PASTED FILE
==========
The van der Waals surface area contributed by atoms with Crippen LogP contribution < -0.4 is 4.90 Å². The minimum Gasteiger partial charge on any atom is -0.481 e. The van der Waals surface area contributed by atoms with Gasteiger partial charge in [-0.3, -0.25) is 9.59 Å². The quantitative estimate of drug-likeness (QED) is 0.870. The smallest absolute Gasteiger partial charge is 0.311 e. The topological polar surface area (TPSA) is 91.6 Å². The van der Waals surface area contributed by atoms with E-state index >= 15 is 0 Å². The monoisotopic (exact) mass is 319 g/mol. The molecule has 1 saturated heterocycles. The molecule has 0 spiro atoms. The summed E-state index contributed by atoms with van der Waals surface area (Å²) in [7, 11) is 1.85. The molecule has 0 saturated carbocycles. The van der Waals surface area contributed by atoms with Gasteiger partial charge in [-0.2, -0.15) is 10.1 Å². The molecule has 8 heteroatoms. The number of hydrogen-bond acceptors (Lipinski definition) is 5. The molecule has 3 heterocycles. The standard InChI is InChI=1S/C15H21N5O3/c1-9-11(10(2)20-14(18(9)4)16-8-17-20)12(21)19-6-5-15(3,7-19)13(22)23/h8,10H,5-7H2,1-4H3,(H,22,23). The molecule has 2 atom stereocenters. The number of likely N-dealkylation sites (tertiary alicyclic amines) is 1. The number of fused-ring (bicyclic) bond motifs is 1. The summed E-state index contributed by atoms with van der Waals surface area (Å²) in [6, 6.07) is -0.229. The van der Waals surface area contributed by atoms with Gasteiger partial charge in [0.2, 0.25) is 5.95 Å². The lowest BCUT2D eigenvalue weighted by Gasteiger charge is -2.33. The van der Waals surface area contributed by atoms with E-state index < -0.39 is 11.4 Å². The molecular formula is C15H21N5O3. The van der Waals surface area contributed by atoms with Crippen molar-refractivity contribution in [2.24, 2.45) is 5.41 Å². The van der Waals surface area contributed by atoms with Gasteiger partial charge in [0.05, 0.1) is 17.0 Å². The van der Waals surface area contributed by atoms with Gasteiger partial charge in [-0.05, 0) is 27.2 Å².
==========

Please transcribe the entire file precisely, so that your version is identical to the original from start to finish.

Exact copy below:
The van der Waals surface area contributed by atoms with Crippen LogP contribution < -0.4 is 4.90 Å². The minimum Gasteiger partial charge on any atom is -0.481 e. The van der Waals surface area contributed by atoms with Gasteiger partial charge in [-0.3, -0.25) is 9.59 Å². The quantitative estimate of drug-likeness (QED) is 0.870. The smallest absolute Gasteiger partial charge is 0.311 e. The topological polar surface area (TPSA) is 91.6 Å². The van der Waals surface area contributed by atoms with E-state index >= 15 is 0 Å². The monoisotopic (exact) mass is 319 g/mol. The molecule has 1 saturated heterocycles. The molecule has 0 spiro atoms. The summed E-state index contributed by atoms with van der Waals surface area (Å²) in [7, 11) is 1.85. The molecule has 0 saturated carbocycles. The van der Waals surface area contributed by atoms with Gasteiger partial charge in [-0.2, -0.15) is 10.1 Å². The molecule has 8 heteroatoms. The number of hydrogen-bond acceptors (Lipinski definition) is 5. The molecule has 3 heterocycles. The standard InChI is InChI=1S/C15H21N5O3/c1-9-11(10(2)20-14(18(9)4)16-8-17-20)12(21)19-6-5-15(3,7-19)13(22)23/h8,10H,5-7H2,1-4H3,(H,22,23). The molecule has 2 atom stereocenters. The number of likely N-dealkylation sites (tertiary alicyclic amines) is 1. The number of fused-ring (bicyclic) bond motifs is 1. The summed E-state index contributed by atoms with van der Waals surface area (Å²) in [6, 6.07) is -0.229. The van der Waals surface area contributed by atoms with Gasteiger partial charge in [0.2, 0.25) is 5.95 Å². The lowest BCUT2D eigenvalue weighted by Gasteiger charge is -2.33. The van der Waals surface area contributed by atoms with E-state index < -0.39 is 11.4 Å². The molecular formula is C15H21N5O3. The van der Waals surface area contributed by atoms with Crippen molar-refractivity contribution in [2.24, 2.45) is 5.41 Å². The van der Waals surface area contributed by atoms with Gasteiger partial charge in [0.05, 0.1) is 17.0 Å². The van der Waals surface area contributed by atoms with Gasteiger partial charge in [-0.05, 0) is 27.2 Å².